British law criminalising forced marriage could discourage those most at risk from coming forward, say some activists.
Dublin, Ireleand – Ireland will be the first country in the world to vote on a marriage equality referendum on Friday.
Should the people vote “yes”, the sentence “Marriage may be contracted in accordance with the law by two persons without distinction as to their sex” will be inserted into the constitution.
The referendum is the biggest the country has ever seen and has eclipsed the divorce referendum in 1986 in terms of mobilisation and debate.
Opinion polls suggest a landslide victory for the yes vote, with prominent supporters including government representatives, the Irish Gaelic Football Association, the police force and leading figures in sport, media and entertainment.
The “no” vote comes mostly from the Catholic Church, which has historically enjoyed a firm grip on Irish society.
Archbishop of Dublin Diarmuid Martin has publicly announced his intention to vote no.
“Marriage is not simply about a wedding ceremony or about two people in love with each other,” Martin said. “Marriage in the constitution is linked with the family and the concept of family and to the mutuality of man and woman as the foundation of family.”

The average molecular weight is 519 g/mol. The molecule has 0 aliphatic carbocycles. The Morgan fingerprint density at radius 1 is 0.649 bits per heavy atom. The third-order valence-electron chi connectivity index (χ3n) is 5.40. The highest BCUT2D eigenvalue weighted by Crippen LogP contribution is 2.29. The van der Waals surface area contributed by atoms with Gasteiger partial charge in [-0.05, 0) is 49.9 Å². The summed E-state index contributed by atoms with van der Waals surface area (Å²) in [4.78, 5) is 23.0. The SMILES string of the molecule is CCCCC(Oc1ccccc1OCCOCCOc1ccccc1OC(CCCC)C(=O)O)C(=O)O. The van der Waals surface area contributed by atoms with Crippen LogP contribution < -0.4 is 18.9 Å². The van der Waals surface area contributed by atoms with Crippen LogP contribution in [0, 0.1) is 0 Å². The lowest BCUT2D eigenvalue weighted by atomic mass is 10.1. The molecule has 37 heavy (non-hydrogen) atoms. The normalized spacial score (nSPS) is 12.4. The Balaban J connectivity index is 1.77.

Meanwhile Taoiseach of Ireland Enda Kenny has declared his support for marriage equality, seeing it as a human rights issue and stating he and his party believe it is “time to do this”.
Al Jazeera asked people from both sides of the debate to voice their position on the marriage referendum.
|Buzz O’Neill, event promoter|
Buzz O’Neill is a nightclub promoter and prominent member of the gay scene in Dublin.
He was the victim of a homophobic attack outside a well-known Dublin gay nightspot.
“If I wake up to a no vote, I will be devastated. I didn’t come out until I was 29 because I was so afraid. I know people who never came out and who have lived a lie their entire lives. I know people who have committed suicide and others who contemplated it.